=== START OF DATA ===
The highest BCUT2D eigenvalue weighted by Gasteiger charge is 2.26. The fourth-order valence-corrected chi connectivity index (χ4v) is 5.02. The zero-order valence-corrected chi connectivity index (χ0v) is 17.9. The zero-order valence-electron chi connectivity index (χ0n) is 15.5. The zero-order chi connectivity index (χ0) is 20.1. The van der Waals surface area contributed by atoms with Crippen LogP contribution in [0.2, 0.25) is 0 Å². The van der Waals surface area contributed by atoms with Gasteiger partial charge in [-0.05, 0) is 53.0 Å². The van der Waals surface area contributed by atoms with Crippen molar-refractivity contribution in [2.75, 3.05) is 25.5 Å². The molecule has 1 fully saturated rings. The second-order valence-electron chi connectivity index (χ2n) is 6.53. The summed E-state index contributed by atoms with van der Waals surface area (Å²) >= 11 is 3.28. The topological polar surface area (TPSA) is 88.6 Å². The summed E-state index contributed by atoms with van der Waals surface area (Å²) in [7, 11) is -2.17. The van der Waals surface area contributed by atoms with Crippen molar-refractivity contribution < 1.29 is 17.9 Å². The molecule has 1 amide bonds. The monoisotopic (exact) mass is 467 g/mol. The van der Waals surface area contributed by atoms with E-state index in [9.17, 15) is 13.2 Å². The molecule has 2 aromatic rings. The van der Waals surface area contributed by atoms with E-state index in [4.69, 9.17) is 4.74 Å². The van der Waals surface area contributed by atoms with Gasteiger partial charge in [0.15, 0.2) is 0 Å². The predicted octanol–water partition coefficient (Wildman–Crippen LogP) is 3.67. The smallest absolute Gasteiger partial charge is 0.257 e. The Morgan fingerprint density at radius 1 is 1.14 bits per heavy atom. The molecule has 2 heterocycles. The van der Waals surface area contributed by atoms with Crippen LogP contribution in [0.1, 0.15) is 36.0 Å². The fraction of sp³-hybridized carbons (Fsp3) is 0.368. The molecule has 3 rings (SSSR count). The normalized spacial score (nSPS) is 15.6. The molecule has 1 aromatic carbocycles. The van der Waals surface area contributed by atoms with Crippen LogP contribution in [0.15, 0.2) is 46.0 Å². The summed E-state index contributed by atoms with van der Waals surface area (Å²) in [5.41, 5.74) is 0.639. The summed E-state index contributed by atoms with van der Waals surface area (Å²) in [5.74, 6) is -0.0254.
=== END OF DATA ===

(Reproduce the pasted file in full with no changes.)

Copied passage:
The highest BCUT2D eigenvalue weighted by Gasteiger charge is 2.26. The fourth-order valence-corrected chi connectivity index (χ4v) is 5.02. The zero-order valence-corrected chi connectivity index (χ0v) is 17.9. The zero-order valence-electron chi connectivity index (χ0n) is 15.5. The zero-order chi connectivity index (χ0) is 20.1. The van der Waals surface area contributed by atoms with Crippen LogP contribution in [0.2, 0.25) is 0 Å². The van der Waals surface area contributed by atoms with Gasteiger partial charge in [-0.05, 0) is 53.0 Å². The van der Waals surface area contributed by atoms with Crippen molar-refractivity contribution in [2.75, 3.05) is 25.5 Å². The molecule has 1 fully saturated rings. The second-order valence-electron chi connectivity index (χ2n) is 6.53. The summed E-state index contributed by atoms with van der Waals surface area (Å²) >= 11 is 3.28. The topological polar surface area (TPSA) is 88.6 Å². The summed E-state index contributed by atoms with van der Waals surface area (Å²) in [7, 11) is -2.17. The van der Waals surface area contributed by atoms with Crippen molar-refractivity contribution < 1.29 is 17.9 Å². The molecule has 1 amide bonds. The monoisotopic (exact) mass is 467 g/mol. The van der Waals surface area contributed by atoms with E-state index in [9.17, 15) is 13.2 Å². The molecule has 2 aromatic rings. The van der Waals surface area contributed by atoms with E-state index in [4.69, 9.17) is 4.74 Å². The van der Waals surface area contributed by atoms with Gasteiger partial charge in [0.15, 0.2) is 0 Å². The predicted octanol–water partition coefficient (Wildman–Crippen LogP) is 3.67. The smallest absolute Gasteiger partial charge is 0.257 e. The Morgan fingerprint density at radius 1 is 1.14 bits per heavy atom. The molecule has 2 heterocycles. The van der Waals surface area contributed by atoms with Crippen LogP contribution in [0.1, 0.15) is 36.0 Å². The fraction of sp³-hybridized carbons (Fsp3) is 0.368. The molecule has 3 rings (SSSR count). The normalized spacial score (nSPS) is 15.6. The molecule has 1 aromatic carbocycles. The van der Waals surface area contributed by atoms with Crippen LogP contribution in [0.15, 0.2) is 46.0 Å². The summed E-state index contributed by atoms with van der Waals surface area (Å²) in [5.41, 5.74) is 0.639. The summed E-state index contributed by atoms with van der Waals surface area (Å²) in [5.74, 6) is -0.0254.